[Show abstract][Hide abstract] ABSTRACT: Pregnancy associated with ovarian tumors was reviewed over a 20-year period to determine the maternal and fetal outcome in patients undergoing surgery during pregnancy.
A retrospective study of 94 cases of ovarian tumors treated surgically during pregnancy was investigated for incidence, clinico-pathological features and outcome in a teaching hospital between June 1987 and May 2007.
The overall incidence of ovarian tumor in pregnant women was 1 in 505 (0.2%) deliveries. Diagnosis of 69.2% tumors resulted in the first and second trimesters of pregnancy. Twenty-two (23.4%) patients presented as an emergency at different periods of gestation and 16 (17.1%) tumors were incidentally discovered at cesarean section which underlines the significance of examining the ovaries routinely at cesarean section. Benign teratoma (39.4%) and serous cystadenoma (24.5%) were the most common types of ovarian tumors found in the study. The incidence of malignant tumors was 5.3%. Tumors with low malignant potential comprised 40% of malignancy. The miscarriage rate after surgery was 44.4% in the first trimester compared with 16.6% in the second trimester. The preterm birth rate was 4.3% in the series.
The value of clinical and ultrasound examinations in early pregnancy as a diagnostic aid is highlighted. Whenever an ovarian tumor is detected in pregnancy, malignancy should always be suspected. Treatment of an ovarian tumor in pregnancy should be tailored according to the age, parity, clinical presentation, gestational age and histopathology of the tumor. Removal of persisting or enlarging ovarian masses as soon as possible is important to obtain a final histologic diagnosis and rule out malignancy. Early diagnosis and appropriate treatment of malignant tumors offers the best prognosis for the patient.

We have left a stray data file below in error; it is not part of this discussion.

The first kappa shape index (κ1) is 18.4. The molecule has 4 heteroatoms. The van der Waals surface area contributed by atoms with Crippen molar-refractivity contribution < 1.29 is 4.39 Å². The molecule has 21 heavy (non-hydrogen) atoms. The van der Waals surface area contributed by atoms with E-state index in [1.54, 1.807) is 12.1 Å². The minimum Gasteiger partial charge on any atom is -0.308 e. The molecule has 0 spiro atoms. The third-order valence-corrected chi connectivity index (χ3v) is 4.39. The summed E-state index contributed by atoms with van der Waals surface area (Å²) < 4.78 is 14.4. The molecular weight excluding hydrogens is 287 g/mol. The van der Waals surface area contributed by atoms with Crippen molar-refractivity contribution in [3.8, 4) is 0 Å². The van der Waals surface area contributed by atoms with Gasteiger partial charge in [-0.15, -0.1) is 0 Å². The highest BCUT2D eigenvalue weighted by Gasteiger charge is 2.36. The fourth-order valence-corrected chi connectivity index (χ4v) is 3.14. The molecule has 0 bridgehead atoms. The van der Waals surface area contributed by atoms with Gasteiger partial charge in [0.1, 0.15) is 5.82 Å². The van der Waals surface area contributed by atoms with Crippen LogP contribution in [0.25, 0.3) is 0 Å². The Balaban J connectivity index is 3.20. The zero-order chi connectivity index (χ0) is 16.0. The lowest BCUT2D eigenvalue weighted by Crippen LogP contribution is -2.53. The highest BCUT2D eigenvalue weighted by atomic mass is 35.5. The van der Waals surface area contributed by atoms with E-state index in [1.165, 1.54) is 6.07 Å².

Archives of Gynecology 11/2010; 282(5):529-33. · 0.91 Impact Factor
[Show abstract][Hide abstract] ABSTRACT: The study evaluated the maternal and fetal outcome in 64 pregnancies complicated by HELLP syndrome.
A retrospective analysis of the medical records was performed of patients with HELLP syndrome managed at this tertiary Obstetric unit between January 1996 and December 2005, who were admitted for preeclamsia/eclampsia and had documented evidence of hemolysis, elevated liver enzymes and low platelet count. Maternal and neonatal complications were recorded and analyzed.
The incidence of HELLP syndrome in the study was 8.3%. Mean gestational age at delivery was 32.4 +/- 4.2 weeks and mean birth weight was 1851 +/- 810 g. Forty-two percent of the patients had deliveries <32 weeks and 28% IUGR. Respiratory distress syndrome was the main indication for NICU admissions (33.9%). The PNM rate was 20%. Maternal morbidity rate was 34%. The most common maternal complications were abruptio placentae (36.4%) and DIC (31.8%). There was no maternal death.
Once the diagnosis of HELLP syndrome is confirmed, the management depends on several obstetric and maternal variables like gestational age, severity of laboratory abnormalities and fetal status. As soon as the maternal condition is stabilized and fetal assessment is obtained, prompt delivery of the fetus is indicated. It is not yet established whether expectant management in preterm pregnancies with HELLP syndrome would improve perinatal outcome.